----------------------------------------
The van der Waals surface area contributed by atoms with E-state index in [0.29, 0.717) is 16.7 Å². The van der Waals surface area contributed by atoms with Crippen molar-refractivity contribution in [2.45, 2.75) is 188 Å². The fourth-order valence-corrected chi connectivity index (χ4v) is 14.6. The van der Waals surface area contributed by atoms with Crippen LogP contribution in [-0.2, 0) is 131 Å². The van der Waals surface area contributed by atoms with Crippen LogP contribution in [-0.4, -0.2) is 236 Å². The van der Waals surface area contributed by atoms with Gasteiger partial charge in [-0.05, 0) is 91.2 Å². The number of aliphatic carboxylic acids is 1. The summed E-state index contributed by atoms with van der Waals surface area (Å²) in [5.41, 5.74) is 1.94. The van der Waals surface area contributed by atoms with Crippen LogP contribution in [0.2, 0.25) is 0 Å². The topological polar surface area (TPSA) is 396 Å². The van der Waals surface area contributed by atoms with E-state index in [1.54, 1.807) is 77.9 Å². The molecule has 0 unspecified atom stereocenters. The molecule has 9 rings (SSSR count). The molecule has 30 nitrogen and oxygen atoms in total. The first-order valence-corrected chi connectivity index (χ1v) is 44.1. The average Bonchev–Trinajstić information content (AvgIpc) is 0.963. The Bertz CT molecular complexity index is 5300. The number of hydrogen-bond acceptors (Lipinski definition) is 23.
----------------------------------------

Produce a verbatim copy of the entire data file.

The van der Waals surface area contributed by atoms with E-state index in [0.29, 0.717) is 16.7 Å². The van der Waals surface area contributed by atoms with Crippen molar-refractivity contribution in [2.45, 2.75) is 188 Å². The fourth-order valence-corrected chi connectivity index (χ4v) is 14.6. The van der Waals surface area contributed by atoms with Crippen LogP contribution in [-0.2, 0) is 131 Å². The van der Waals surface area contributed by atoms with Crippen LogP contribution in [-0.4, -0.2) is 236 Å². The van der Waals surface area contributed by atoms with Gasteiger partial charge in [-0.05, 0) is 91.2 Å². The number of aliphatic carboxylic acids is 1. The summed E-state index contributed by atoms with van der Waals surface area (Å²) in [5.41, 5.74) is 1.94. The van der Waals surface area contributed by atoms with Crippen LogP contribution in [0.2, 0.25) is 0 Å². The topological polar surface area (TPSA) is 396 Å². The van der Waals surface area contributed by atoms with E-state index in [1.54, 1.807) is 77.9 Å². The molecule has 0 unspecified atom stereocenters. The molecule has 9 rings (SSSR count). The molecule has 30 nitrogen and oxygen atoms in total. The first-order valence-corrected chi connectivity index (χ1v) is 44.1. The average Bonchev–Trinajstić information content (AvgIpc) is 0.963. The Bertz CT molecular complexity index is 5300. The number of hydrogen-bond acceptors (Lipinski definition) is 23.